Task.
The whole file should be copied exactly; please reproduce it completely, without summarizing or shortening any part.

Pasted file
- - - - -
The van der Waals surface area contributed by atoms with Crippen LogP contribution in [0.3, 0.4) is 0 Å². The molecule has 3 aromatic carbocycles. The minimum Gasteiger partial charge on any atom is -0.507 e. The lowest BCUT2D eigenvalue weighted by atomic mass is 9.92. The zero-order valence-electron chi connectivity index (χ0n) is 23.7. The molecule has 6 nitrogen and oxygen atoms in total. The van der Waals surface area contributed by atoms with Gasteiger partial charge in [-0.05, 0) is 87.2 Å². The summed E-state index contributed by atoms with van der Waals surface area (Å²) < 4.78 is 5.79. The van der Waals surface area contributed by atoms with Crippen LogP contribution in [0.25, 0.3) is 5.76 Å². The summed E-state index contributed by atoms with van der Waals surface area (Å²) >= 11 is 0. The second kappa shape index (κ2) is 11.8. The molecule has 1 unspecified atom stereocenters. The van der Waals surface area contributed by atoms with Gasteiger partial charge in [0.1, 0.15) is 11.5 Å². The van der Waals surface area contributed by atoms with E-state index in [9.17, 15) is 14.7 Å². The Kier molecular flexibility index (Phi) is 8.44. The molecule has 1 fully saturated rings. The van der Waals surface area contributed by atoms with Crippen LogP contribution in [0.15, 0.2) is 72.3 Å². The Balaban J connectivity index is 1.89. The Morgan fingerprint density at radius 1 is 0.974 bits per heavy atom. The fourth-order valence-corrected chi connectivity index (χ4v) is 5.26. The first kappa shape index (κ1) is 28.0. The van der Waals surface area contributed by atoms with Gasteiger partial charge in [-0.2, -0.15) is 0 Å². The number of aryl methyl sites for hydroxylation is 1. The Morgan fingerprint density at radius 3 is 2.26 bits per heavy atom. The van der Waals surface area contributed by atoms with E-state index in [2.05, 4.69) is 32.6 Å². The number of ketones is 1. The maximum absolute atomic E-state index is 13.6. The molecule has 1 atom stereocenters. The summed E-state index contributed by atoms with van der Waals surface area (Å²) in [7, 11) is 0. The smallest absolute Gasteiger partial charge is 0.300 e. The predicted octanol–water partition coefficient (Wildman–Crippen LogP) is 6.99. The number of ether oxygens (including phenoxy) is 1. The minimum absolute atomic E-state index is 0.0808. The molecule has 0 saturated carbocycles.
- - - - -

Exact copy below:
The van der Waals surface area contributed by atoms with Crippen LogP contribution in [0.3, 0.4) is 0 Å². The molecule has 3 aromatic carbocycles. The minimum Gasteiger partial charge on any atom is -0.507 e. The lowest BCUT2D eigenvalue weighted by atomic mass is 9.92. The zero-order valence-electron chi connectivity index (χ0n) is 23.7. The molecule has 6 nitrogen and oxygen atoms in total. The van der Waals surface area contributed by atoms with Gasteiger partial charge in [-0.05, 0) is 87.2 Å². The summed E-state index contributed by atoms with van der Waals surface area (Å²) < 4.78 is 5.79. The van der Waals surface area contributed by atoms with Crippen LogP contribution in [0.25, 0.3) is 5.76 Å². The summed E-state index contributed by atoms with van der Waals surface area (Å²) >= 11 is 0. The second kappa shape index (κ2) is 11.8. The molecule has 1 unspecified atom stereocenters. The van der Waals surface area contributed by atoms with Gasteiger partial charge in [0.1, 0.15) is 11.5 Å². The van der Waals surface area contributed by atoms with E-state index in [9.17, 15) is 14.7 Å². The Kier molecular flexibility index (Phi) is 8.44. The molecule has 1 fully saturated rings. The van der Waals surface area contributed by atoms with Crippen LogP contribution in [0.15, 0.2) is 72.3 Å². The Balaban J connectivity index is 1.89. The Morgan fingerprint density at radius 1 is 0.974 bits per heavy atom. The fourth-order valence-corrected chi connectivity index (χ4v) is 5.26. The first kappa shape index (κ1) is 28.0. The van der Waals surface area contributed by atoms with Gasteiger partial charge in [-0.2, -0.15) is 0 Å². The number of aryl methyl sites for hydroxylation is 1. The Morgan fingerprint density at radius 3 is 2.26 bits per heavy atom. The van der Waals surface area contributed by atoms with E-state index in [2.05, 4.69) is 32.6 Å². The number of ketones is 1. The maximum absolute atomic E-state index is 13.6. The molecule has 1 atom stereocenters. The summed E-state index contributed by atoms with van der Waals surface area (Å²) in [7, 11) is 0. The smallest absolute Gasteiger partial charge is 0.300 e. The predicted octanol–water partition coefficient (Wildman–Crippen LogP) is 6.99. The number of ether oxygens (including phenoxy) is 1. The minimum absolute atomic E-state index is 0.0808. The molecule has 0 saturated carbocycles.